David Flanagan has written an article on Blogcritics called Blogcritics.org: Accelerating The 'Roe Effect'
While I don't at all agree with his arguments, I found it a very interesting read on the ideas surrounding changes to marriage.
My main argument I guess is against muddying the religious concept of marriage with the secular benefits bestowed by governments.
Personally I believe it is discriminatory to allow some people to obtain benefits when living together in a comitted relationship while others don't. I also question the rationale for restricting this in any form to two people. The main issue here is whether the government at all should sanction specific forms of relationships over others in this way, and my answer to that is no.
When it comes to the religious idea of marriage, I couldn't care less. If a church refuses to marry two (or more) people, then that is their business.
If someone chose to rename "civil marriage" to "government approved relationship contracts" or whatever, then fine. What it's about is rights and responsibilities in what is essentially a contractual agreement.
The very idea that marriage is a union between one man and one woman is a religious idea that there is no justification for keeping as secular law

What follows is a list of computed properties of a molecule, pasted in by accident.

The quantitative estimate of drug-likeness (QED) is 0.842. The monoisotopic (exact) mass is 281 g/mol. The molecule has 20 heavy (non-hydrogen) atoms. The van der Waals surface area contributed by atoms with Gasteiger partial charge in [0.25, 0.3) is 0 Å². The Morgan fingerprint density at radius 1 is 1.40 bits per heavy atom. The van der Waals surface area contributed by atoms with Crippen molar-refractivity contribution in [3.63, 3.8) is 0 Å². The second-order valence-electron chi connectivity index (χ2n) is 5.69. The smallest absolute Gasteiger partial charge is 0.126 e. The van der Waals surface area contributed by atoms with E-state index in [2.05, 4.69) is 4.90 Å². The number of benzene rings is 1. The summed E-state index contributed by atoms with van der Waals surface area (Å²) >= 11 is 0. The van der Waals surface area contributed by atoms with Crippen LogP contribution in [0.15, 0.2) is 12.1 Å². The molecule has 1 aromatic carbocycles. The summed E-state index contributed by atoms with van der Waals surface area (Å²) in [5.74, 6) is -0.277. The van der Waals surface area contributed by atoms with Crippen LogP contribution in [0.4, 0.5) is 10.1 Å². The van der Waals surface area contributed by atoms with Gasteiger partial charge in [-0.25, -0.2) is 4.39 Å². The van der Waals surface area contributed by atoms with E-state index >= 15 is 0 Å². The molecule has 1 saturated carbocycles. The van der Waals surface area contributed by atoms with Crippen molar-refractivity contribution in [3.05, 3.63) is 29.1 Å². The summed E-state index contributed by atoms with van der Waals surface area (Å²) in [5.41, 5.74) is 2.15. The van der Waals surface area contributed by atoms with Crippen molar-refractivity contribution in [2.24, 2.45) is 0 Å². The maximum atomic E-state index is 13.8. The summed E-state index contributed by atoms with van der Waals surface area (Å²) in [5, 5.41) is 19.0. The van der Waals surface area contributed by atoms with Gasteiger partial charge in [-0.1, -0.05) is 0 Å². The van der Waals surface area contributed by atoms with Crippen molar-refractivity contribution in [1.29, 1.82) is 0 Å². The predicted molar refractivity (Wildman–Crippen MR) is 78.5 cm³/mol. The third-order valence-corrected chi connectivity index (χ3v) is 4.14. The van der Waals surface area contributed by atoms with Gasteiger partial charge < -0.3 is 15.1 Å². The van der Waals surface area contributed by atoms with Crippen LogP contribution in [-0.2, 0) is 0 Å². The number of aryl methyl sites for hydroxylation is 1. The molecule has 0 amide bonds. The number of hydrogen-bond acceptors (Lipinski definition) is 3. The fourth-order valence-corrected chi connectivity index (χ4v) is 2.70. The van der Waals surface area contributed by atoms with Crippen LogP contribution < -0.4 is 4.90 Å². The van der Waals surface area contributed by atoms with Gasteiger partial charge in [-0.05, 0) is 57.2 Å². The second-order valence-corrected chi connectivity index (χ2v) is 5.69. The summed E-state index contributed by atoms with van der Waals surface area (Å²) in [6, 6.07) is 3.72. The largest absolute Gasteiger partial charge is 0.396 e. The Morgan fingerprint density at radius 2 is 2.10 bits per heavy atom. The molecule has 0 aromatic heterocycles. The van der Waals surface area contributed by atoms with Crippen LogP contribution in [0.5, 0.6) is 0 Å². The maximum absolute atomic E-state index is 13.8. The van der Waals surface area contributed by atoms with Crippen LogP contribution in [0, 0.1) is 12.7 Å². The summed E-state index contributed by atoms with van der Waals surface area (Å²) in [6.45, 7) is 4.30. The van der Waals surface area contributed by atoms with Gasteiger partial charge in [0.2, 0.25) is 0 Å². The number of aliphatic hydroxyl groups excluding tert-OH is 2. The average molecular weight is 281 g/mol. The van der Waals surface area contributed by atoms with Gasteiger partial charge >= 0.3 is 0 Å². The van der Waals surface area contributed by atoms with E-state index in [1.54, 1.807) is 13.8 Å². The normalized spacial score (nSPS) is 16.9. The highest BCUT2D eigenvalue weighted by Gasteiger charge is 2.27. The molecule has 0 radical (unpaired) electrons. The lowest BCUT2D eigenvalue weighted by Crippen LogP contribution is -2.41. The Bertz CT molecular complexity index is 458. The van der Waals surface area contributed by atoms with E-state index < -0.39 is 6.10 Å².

Separation of church and state is a protection for those of us with different world views - whether atheists (like me), muslim, or any other that are not tied to the Judeo-Christian image of marriage.
If anything, disconnecting the two might make more people open entering agreements covering their relationships, contrary to the current situation where marriage is an institution that is gradually becoming less important.
The idea that Christianity spread by having more children does not benefit Christianity now. On the contrary, muslim families are much more likely to have many children, and tend to be much stricter than Christians with regards to abortion.
Muslims are also much more likely to support polygamy than Christians, given that the idea of up to four wives is well ingrained in many parts.
At the same time I doubt this has much effect long term, otherwise how does one explain the significant decline in fundamentalist Christianity in terms of percentage of the population?
Conservative and fundamentalist Christianity is losing out because people are increasingly more critical to their parents viewpoints - rebellion is an accepted part of youth culture, and access to more varied viewpoints have made people more and more likely to make up their own mind rather than blindly accepting what their parents told them.
We're at a stage today where most "christian" countries face a situation where regular church goers are now in a minority and people largely pick and choose to make their own version of Christianity that is significantly watered down over just a few decades ago (ask people how many believe in hell for instance)
This is a trend that's been ongoing for hundreds of years, and is unlikely to be stopped by some slight changes in the number of children born to various types of parents.